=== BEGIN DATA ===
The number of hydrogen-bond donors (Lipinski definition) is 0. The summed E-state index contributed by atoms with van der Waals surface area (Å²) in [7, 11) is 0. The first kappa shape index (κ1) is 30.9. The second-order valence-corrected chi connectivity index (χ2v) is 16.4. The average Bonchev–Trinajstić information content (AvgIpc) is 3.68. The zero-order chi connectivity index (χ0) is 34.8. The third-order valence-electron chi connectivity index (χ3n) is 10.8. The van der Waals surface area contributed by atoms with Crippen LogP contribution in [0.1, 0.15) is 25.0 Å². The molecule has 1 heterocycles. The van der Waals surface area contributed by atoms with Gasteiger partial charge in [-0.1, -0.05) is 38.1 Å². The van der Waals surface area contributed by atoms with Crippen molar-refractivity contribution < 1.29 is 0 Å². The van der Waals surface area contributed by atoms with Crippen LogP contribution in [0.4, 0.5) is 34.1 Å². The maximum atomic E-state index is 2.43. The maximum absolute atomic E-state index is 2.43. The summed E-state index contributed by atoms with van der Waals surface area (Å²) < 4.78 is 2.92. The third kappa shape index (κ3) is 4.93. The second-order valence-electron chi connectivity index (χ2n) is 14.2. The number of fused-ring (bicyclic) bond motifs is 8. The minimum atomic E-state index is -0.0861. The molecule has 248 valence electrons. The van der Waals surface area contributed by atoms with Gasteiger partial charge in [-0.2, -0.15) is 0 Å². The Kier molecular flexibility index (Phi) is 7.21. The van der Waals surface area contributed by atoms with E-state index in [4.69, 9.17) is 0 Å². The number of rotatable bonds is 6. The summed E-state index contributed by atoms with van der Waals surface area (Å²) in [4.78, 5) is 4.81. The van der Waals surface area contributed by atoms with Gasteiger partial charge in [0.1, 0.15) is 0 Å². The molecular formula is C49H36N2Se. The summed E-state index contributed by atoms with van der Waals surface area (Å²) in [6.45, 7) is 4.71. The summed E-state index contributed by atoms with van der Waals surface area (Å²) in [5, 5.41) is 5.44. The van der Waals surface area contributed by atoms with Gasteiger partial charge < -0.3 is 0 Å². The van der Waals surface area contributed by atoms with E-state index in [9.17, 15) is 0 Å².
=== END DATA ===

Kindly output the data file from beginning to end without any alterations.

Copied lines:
The number of hydrogen-bond donors (Lipinski definition) is 0. The summed E-state index contributed by atoms with van der Waals surface area (Å²) in [7, 11) is 0. The first kappa shape index (κ1) is 30.9. The second-order valence-corrected chi connectivity index (χ2v) is 16.4. The average Bonchev–Trinajstić information content (AvgIpc) is 3.68. The zero-order chi connectivity index (χ0) is 34.8. The third-order valence-electron chi connectivity index (χ3n) is 10.8. The van der Waals surface area contributed by atoms with Crippen LogP contribution in [0.1, 0.15) is 25.0 Å². The molecule has 1 heterocycles. The van der Waals surface area contributed by atoms with Gasteiger partial charge in [-0.1, -0.05) is 38.1 Å². The van der Waals surface area contributed by atoms with Crippen molar-refractivity contribution < 1.29 is 0 Å². The van der Waals surface area contributed by atoms with Crippen LogP contribution in [0.4, 0.5) is 34.1 Å². The maximum atomic E-state index is 2.43. The maximum absolute atomic E-state index is 2.43. The summed E-state index contributed by atoms with van der Waals surface area (Å²) < 4.78 is 2.92. The third kappa shape index (κ3) is 4.93. The second-order valence-electron chi connectivity index (χ2n) is 14.2. The number of fused-ring (bicyclic) bond motifs is 8. The minimum atomic E-state index is -0.0861. The molecule has 248 valence electrons. The van der Waals surface area contributed by atoms with Gasteiger partial charge in [-0.2, -0.15) is 0 Å². The Kier molecular flexibility index (Phi) is 7.21. The van der Waals surface area contributed by atoms with E-state index in [4.69, 9.17) is 0 Å². The number of rotatable bonds is 6. The summed E-state index contributed by atoms with van der Waals surface area (Å²) in [4.78, 5) is 4.81. The van der Waals surface area contributed by atoms with Gasteiger partial charge in [0.1, 0.15) is 0 Å². The molecular formula is C49H36N2Se. The summed E-state index contributed by atoms with van der Waals surface area (Å²) in [6.45, 7) is 4.71. The summed E-state index contributed by atoms with van der Waals surface area (Å²) in [5, 5.41) is 5.44. The van der Waals surface area contributed by atoms with Gasteiger partial charge < -0.3 is 0 Å². The van der Waals surface area contributed by atoms with E-state index in [9.17, 15) is 0 Å².